DJI’s been on a bit of a tear of late, with a slew of new products in its handheld line. Today it’s back to what we know the company for best: drones. The latest offering is the Mavic Mini 2, which, as the name suggests, is the sequel to DJI’s smallest aircraft. Predictably, the Mavic Mini 2 adds some key features to the diminutive drone, but don’t expect anything too fancy. This is, after all, DJI’s most entry-level model and, by design, likely too small to support some of the more sophisticated hardware that gives its larger craft their more powerful abilities.
What’s new in the Mavic Mini 2? Well, perhaps predictably, the camera can now shoot 4K video at 30fps (100Mbps). The original Mini topped out at 2.7K and cynics might argue it was almost an intentional restriction to leave something open for the inevitable “2” (given that both appear to have the same 1/2.3-inch, 12-megapixel sensor). You’ll also now be able to enjoy a 4X zoom (2X of which is lossless), a feature we’ve seen creeping into the broader Mavic line, including the recent Mavic Air 2. Photographers will also appreciate the option to shoot in RAW now, something the original didn’t offer.
Perhaps less of a sexy upgrade, but also a very worthy one is the move away from “enhanced WiFi” to DJI’s own OcuSync 2.0 transmission/video stream system. This means the maximum distance or range (in optimal conditions) more than doubles from the original’s 4 km to 10 km this time around. Typically this also means you can expect the video feed to remain stable at much greater distances, too. But the usual caveats apply — if you can’t see the drone there’s a good chance you’re flying too far out (depending on where you are). And given how small this thing is, at these distances, that’s very likely.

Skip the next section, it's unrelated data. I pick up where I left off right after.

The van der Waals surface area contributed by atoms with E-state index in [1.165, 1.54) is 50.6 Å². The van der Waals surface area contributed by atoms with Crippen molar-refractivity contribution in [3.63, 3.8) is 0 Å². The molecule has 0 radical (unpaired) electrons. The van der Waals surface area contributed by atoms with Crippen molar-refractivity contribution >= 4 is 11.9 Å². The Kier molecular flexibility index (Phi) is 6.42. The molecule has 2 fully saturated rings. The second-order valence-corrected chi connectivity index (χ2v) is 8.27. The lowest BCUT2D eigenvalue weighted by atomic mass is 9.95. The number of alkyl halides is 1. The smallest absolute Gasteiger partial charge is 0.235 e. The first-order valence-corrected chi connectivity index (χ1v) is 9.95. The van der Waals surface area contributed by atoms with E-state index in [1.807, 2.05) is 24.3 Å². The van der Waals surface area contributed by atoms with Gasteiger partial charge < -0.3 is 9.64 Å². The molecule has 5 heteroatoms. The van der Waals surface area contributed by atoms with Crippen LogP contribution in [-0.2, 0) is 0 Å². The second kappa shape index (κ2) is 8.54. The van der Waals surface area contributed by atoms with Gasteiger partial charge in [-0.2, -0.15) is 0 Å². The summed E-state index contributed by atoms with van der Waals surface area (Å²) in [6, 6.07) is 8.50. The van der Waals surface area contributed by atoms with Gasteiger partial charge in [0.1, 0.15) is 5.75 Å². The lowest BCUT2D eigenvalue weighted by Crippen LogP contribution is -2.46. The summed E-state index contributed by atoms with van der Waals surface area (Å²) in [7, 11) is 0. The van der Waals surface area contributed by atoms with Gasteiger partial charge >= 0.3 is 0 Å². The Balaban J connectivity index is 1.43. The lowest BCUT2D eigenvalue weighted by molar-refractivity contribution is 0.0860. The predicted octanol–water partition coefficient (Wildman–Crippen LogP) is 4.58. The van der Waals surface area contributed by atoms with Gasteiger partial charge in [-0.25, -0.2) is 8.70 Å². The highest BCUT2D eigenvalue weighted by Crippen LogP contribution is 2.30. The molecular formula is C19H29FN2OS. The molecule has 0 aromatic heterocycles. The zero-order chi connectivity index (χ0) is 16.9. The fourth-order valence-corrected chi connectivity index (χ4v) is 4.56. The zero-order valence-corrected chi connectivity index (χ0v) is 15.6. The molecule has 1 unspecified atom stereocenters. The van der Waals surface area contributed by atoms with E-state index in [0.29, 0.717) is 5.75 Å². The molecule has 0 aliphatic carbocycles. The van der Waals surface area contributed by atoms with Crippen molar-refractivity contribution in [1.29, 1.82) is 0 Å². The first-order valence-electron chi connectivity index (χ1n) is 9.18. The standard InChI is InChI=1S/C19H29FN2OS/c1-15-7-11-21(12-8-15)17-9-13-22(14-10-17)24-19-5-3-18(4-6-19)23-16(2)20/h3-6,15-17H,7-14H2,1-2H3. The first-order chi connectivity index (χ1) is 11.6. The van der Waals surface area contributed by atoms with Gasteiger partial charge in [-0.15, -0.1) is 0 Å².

The last thing on the spec sheet that seems marginally different is the expected flight time. The original Mavic Mini already claimed 30 minutes of air time, and according to DJI you’ll be able to eke out a whole minute more this time around. It’s not much, but we’ll take it.
Most everything else appears to be the same as before. Which includes that all-important 249g weight (just ducking under the FAA’s requirement for registering your drone). It also means the Mavic Mini 2 remains one of the most portable 4K video drones in its category.
The design and look also remain largely untouched. The original Mini was one of the more visually subdued drones in DJI’s range, with a simple gray color scheme and nothing much in the way of visual flares. So it’s still a little dull to look at, but that doesn’t matter so much — although it might have been nice to have some of the design details found on the Air line to give it a visual distinction to the drone it replaces.
On the software side, there are a few new perks, though the QuickShot selection appears to be the same (Helix, Circle, Rocket, Dronie return along with Boomerang) but a couple of new usability perks come along for the ride. Notably, QuickTransfer, Enhanced Photo and Trimmed Download — which the names pretty much explain themselves.
In short, if you were drawn to the Mavic Mini for its size or price, but turned off by the lack of 4K or the less reliable WiFi transmission, then the Mavic Mini 2 will be an easy choice. That is, if you don’t mind swallowing the extra $50 it costs this time around ($449 compared to the original’s $399).